Trees and Pesticide use: Finding a Balance
I try to see both sides of most issues. I’m willing to consider two seemingly contradictory, yet only contrary, viewpoints at the same time. I’m a Vikings fan, but I don’t hate the Packers. (I do hate the Cowboys since in my youth Drew Pearson did push off.) I think the conservatives have great ideas; I think the liberals have great ideas. I might be the most middle-of-the-road guy you will meet. Hopefully, I won’t get driven over by the traffic from both directions. There is a place in a tree’s ecosystem for limited pesticide use, including neonicotinoids. All pesticides are not bad. But, to the extent they are being used now, overuse and misuse is a real problem.
Insecticides are bad for insects, including the beneficial insects like bees and other pollinators. The bee population in the United States has been reduced at an alarming rate for the past few years. Pointing fingers at where the larger source of pesticide use occurs will not do any good. We need to reduce all sources of overuse. Any reduction in stresses to bee habitat will help, including, among other things, less pesticide use and increased use of native wild flowers — things most people can do to help. Trees are a part of the pollinator habitat as well. I’ve met many customers who will not use pesticides of any kind until they learn that their tree may die without chemical treatment. Then, because most people do not want lose their tree, they are willing to use a pesticide.
The problem is that many trees are treated for things that will never kill them. I understand people have an aesthetic threshold for treatment as well; it’s part of the Integrated Pest Management equation. To avoid the misuse and overuse of pesticides, applications should only be made within a rigorous Integrated Pest Management framework. Our company’s policy, before proposing pesticide applications, is to provide the customer with the options involved with not treating. In short, we propose chemical treatments only when they are absolutely required. We are not actively seeking out every tree that could be treated. Bucking a common industry practice, we do not incentivize our arborists through higher commission rates for chemical treatments.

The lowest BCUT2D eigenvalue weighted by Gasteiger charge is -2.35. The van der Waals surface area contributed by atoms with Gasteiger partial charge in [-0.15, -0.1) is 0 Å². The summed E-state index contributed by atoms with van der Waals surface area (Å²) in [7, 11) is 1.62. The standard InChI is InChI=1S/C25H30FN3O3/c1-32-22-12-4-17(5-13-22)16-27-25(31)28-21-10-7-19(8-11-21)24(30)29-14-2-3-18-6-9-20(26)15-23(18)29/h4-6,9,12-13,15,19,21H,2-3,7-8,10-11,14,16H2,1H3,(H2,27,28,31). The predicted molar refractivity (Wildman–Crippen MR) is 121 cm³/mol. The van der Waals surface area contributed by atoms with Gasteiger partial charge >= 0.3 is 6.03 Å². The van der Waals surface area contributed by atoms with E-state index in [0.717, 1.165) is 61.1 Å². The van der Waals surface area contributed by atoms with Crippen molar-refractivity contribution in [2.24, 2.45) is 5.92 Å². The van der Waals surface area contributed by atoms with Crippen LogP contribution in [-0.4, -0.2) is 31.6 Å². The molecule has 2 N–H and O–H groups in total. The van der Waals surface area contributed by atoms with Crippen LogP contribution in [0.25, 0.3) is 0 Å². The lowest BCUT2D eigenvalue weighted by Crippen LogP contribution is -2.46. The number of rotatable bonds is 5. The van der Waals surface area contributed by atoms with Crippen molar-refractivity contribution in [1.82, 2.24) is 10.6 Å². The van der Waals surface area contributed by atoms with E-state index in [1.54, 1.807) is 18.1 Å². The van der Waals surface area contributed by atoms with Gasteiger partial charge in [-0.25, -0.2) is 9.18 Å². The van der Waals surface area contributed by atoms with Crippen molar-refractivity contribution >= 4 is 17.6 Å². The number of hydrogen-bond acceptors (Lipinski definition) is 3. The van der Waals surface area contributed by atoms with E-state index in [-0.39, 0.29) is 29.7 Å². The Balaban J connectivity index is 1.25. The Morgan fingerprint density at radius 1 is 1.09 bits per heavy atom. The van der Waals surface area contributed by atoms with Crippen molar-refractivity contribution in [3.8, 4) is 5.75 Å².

Emerald Ash Borer — Even though our company does not plant trees, we believe planting a new tree is the best option for EAB control. We will treat trees through trunk injection if the customer cannot lose the tree.
Japanese Beetle — We encourage customers to wait it out, though it may take years. Japanese beetles sure like linden trees and treating linden trees can be horrendous for the pollinators. The term, “tank mix” aka “spray and pray”, refers to mixing a tank with an insecticide, a miticide, a fungicide and whatever else you have on the shelf, and heading out to spray. Spray and pray you fixed the plant problem. It’s an ecologically destructive short cut that is part of the mess of the over use of pesticides. Sadly, this outdated practice continues.
A tree does not stand alone in a yard. A tree is the essential part of the ecosystem that surrounds it. As I write this article I see on the bookshelf, A New Tree Biology by Alex Shigo published by Shigo & Trees, Associates. It’s the associates that are getting short shrift in the discussion of pesticide use.
(Originally published in the May 2014 issue of The Scoop, the magazine of the Minnesota Nursery and Landscape Association. View a printable version.)